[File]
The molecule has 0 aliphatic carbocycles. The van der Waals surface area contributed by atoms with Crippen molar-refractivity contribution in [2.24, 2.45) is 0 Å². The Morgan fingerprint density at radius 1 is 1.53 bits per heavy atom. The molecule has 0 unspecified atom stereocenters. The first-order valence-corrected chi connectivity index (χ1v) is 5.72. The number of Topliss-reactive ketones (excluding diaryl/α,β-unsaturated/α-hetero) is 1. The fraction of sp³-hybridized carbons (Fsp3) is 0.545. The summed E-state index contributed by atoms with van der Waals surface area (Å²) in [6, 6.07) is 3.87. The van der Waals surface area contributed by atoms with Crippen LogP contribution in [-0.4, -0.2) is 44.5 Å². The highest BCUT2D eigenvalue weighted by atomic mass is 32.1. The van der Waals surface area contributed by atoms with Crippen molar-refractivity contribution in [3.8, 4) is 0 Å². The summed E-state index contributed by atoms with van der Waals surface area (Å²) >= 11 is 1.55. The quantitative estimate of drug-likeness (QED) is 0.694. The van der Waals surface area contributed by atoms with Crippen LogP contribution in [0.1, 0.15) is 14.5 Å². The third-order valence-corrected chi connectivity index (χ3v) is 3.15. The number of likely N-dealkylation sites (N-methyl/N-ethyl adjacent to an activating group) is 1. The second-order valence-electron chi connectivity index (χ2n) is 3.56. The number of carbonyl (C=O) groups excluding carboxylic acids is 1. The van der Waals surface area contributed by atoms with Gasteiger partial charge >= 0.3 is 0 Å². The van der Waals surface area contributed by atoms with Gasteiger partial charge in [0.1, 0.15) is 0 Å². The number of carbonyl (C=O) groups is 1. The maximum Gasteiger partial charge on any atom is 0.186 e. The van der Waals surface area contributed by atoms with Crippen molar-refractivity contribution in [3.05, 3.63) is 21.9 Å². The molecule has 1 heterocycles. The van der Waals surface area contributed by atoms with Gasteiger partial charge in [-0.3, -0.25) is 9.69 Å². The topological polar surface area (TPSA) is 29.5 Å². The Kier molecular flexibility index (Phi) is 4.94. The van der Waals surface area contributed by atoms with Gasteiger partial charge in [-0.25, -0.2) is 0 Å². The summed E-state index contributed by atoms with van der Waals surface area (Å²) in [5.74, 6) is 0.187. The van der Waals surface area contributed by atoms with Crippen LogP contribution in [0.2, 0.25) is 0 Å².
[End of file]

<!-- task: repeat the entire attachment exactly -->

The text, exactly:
The molecule has 0 aliphatic carbocycles. The van der Waals surface area contributed by atoms with Crippen molar-refractivity contribution in [2.24, 2.45) is 0 Å². The Morgan fingerprint density at radius 1 is 1.53 bits per heavy atom. The molecule has 0 unspecified atom stereocenters. The first-order valence-corrected chi connectivity index (χ1v) is 5.72. The number of Topliss-reactive ketones (excluding diaryl/α,β-unsaturated/α-hetero) is 1. The fraction of sp³-hybridized carbons (Fsp3) is 0.545. The summed E-state index contributed by atoms with van der Waals surface area (Å²) in [6, 6.07) is 3.87. The van der Waals surface area contributed by atoms with Crippen LogP contribution in [-0.4, -0.2) is 44.5 Å². The highest BCUT2D eigenvalue weighted by atomic mass is 32.1. The van der Waals surface area contributed by atoms with Crippen molar-refractivity contribution in [3.8, 4) is 0 Å². The summed E-state index contributed by atoms with van der Waals surface area (Å²) >= 11 is 1.55. The quantitative estimate of drug-likeness (QED) is 0.694. The van der Waals surface area contributed by atoms with Crippen LogP contribution in [0.1, 0.15) is 14.5 Å². The third-order valence-corrected chi connectivity index (χ3v) is 3.15. The number of likely N-dealkylation sites (N-methyl/N-ethyl adjacent to an activating group) is 1. The second-order valence-electron chi connectivity index (χ2n) is 3.56. The number of carbonyl (C=O) groups excluding carboxylic acids is 1. The van der Waals surface area contributed by atoms with Gasteiger partial charge >= 0.3 is 0 Å². The van der Waals surface area contributed by atoms with Gasteiger partial charge in [0.1, 0.15) is 0 Å². The number of carbonyl (C=O) groups is 1. The maximum Gasteiger partial charge on any atom is 0.186 e. The van der Waals surface area contributed by atoms with Crippen molar-refractivity contribution in [3.05, 3.63) is 21.9 Å². The molecule has 1 heterocycles. The van der Waals surface area contributed by atoms with Gasteiger partial charge in [-0.3, -0.25) is 9.69 Å². The topological polar surface area (TPSA) is 29.5 Å². The Kier molecular flexibility index (Phi) is 4.94. The van der Waals surface area contributed by atoms with Gasteiger partial charge in [-0.25, -0.2) is 0 Å². The summed E-state index contributed by atoms with van der Waals surface area (Å²) in [5.74, 6) is 0.187. The van der Waals surface area contributed by atoms with Crippen LogP contribution in [0.2, 0.25) is 0 Å².